Aquaponics systems are definitely a force on the larger industrial and commercial food production scene. But in reality anyone can apply the basics of aquaponics into their backyard gardening. Whether you set up the system on your patio, the roof of your apartment or in your backyard, a properly operating aquaponics system can provide food for the whole family.
It would be expensive to set up a full-scale, commercial-sized aquaponics system. But backyard gardeners can make inexpensive aquaponics systems using recycled materials. For the backyard vegetable gardener, aquaponics can offer many benefits. This system uses less water than a conventional garden, and you won’t lose as much water through evaporation. Your crop harvest will definitely be organic because you can’t use chemicals — they will harm your fish. In addition, vegetables grown aquaponically grow faster than vegetables grown in conventional gardens. It is reported that cucumbers can be harvested in as little as 25 days when seedlings are transferred from conventional gardens to aquaponics systems. [source: Growfish].
What basics do you need to get started and bring food production into your own backyard? The actual setup of your system will vary greatly depending on its size and the space in which you’re setting it up, but here are some of the highlights:
- Energy saving pump. One pump is needed to move water from the fish tank to the grow. The water can then be returned to the fish via a pipe by gravity flow.
- Tanks for your fish and growing media with hydroponic components. Grow beds are containers for placing plants. Red Scoria is the type of bed that is often used. Be sure to rinse thoroughly before use to avoid storing ammonia or clogging the system.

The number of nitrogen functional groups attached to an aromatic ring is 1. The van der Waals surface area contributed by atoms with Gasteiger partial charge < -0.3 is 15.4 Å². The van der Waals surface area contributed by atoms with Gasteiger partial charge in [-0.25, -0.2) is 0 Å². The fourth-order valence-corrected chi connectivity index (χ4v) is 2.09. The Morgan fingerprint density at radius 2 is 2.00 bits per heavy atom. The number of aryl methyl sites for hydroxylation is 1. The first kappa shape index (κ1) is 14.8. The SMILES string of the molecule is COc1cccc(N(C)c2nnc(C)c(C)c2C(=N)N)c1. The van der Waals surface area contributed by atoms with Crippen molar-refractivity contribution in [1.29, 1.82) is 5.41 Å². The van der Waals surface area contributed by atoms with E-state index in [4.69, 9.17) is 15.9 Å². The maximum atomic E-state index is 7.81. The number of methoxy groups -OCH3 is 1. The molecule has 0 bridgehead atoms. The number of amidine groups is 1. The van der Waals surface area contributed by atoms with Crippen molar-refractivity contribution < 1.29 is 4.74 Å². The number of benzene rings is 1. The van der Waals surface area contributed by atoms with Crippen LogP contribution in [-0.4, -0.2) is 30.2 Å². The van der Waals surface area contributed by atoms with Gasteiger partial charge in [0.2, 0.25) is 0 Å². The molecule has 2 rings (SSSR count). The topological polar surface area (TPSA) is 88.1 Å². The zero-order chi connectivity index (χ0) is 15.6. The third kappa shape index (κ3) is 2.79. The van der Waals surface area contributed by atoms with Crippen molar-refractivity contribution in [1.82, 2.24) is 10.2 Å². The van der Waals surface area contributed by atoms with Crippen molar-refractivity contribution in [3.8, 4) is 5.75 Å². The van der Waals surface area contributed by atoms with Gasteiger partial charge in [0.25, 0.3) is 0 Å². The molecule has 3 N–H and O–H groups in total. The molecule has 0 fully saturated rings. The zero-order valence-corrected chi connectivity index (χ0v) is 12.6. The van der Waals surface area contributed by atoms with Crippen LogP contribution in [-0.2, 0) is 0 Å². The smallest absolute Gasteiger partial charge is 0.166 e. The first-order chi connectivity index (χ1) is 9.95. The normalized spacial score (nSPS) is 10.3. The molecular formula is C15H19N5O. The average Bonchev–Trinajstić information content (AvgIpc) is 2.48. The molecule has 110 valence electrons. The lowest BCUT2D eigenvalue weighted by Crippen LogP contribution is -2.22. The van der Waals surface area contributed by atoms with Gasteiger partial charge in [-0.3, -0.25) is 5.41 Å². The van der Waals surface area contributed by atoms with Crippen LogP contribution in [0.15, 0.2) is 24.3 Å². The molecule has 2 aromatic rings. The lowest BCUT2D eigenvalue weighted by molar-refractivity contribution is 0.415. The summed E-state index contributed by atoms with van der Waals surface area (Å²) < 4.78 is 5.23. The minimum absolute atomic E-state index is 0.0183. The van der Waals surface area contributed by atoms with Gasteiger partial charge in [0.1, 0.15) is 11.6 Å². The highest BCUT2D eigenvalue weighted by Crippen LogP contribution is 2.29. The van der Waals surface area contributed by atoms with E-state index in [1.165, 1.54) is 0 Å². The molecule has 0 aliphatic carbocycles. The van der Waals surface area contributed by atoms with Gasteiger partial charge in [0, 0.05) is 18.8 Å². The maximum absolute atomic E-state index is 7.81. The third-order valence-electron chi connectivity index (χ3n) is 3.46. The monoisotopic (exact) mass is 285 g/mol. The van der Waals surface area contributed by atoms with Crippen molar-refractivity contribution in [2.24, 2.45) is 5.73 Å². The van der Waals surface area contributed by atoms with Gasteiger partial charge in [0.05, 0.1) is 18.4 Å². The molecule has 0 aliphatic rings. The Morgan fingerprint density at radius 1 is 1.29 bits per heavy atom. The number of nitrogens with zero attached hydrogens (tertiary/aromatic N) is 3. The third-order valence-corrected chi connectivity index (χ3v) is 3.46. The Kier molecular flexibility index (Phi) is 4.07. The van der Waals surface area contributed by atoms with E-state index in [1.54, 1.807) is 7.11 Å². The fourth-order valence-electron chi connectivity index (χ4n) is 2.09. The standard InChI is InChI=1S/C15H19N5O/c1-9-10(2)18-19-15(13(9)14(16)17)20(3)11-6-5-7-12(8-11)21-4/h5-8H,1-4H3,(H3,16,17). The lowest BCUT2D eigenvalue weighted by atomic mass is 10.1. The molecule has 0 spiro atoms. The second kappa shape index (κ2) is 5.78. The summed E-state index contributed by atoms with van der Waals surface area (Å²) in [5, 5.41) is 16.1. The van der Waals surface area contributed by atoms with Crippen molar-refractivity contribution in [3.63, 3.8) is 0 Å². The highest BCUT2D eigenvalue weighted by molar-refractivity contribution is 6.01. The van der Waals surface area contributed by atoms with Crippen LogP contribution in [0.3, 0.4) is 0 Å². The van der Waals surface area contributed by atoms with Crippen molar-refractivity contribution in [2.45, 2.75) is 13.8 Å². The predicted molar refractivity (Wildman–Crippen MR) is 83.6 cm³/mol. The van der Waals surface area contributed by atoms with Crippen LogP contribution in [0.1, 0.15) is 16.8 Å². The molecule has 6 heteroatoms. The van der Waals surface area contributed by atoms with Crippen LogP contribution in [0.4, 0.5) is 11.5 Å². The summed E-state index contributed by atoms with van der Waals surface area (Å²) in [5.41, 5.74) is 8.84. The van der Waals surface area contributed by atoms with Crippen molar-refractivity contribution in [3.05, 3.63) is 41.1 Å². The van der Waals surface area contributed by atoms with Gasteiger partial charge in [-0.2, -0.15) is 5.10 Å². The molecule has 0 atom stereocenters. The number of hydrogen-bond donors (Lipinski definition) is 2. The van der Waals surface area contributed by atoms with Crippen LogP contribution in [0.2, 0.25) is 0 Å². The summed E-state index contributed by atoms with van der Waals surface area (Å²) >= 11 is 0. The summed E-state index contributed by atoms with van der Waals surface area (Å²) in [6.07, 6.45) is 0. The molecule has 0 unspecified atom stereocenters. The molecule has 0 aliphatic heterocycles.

- Tubing to transport water to and from the growing bed. You can use a constant flow or ebb system. The constant flow system results in lower dissolved oxygen in the root zone, so you need aeration — air circulation to increase oxygen levels — of the water in the fish tank. You should also remove solids such as fish manure and feed additives that are not filtered out by the gravel. However, constant flow systems can increase ammonia levels in the water, allowing for better nitration and higher growth rates. Tidal systems, on the other hand, increase oxygen in the root zone and save energy because water doesn’t have to be pumped constantly. Basically, you should choose a system based on the nutritional needs of the type of fish you are keeping and the plants you are growing.
- An aquatic water heater controlled by a thermostat to maintain the temperature of the water in the system. Depending on the fish and plants you’re cultivating, you should maintain a temperature between 70 and 86 degrees Fahrenheit (21 and 30 degrees Celsius).
- Clay or gravel for growing beds. While the underside of the plant’s roots hangs in the water, the plant itself rests on a medium bed of clay or gravel that helps filter the water. These ingredients offer plant support, produce high plant growth yields, offer optimal water buffering and act as a biofilter.
- Test kit to check the pH of the water in the system. The optimal pH level in a system is 6.7 to 6.9.
Whether on a small or large scale, aquaponics definitely offers an eco-friendly way to grow fish and plants. For more information on other plant and garden concepts, visit the links on the following page.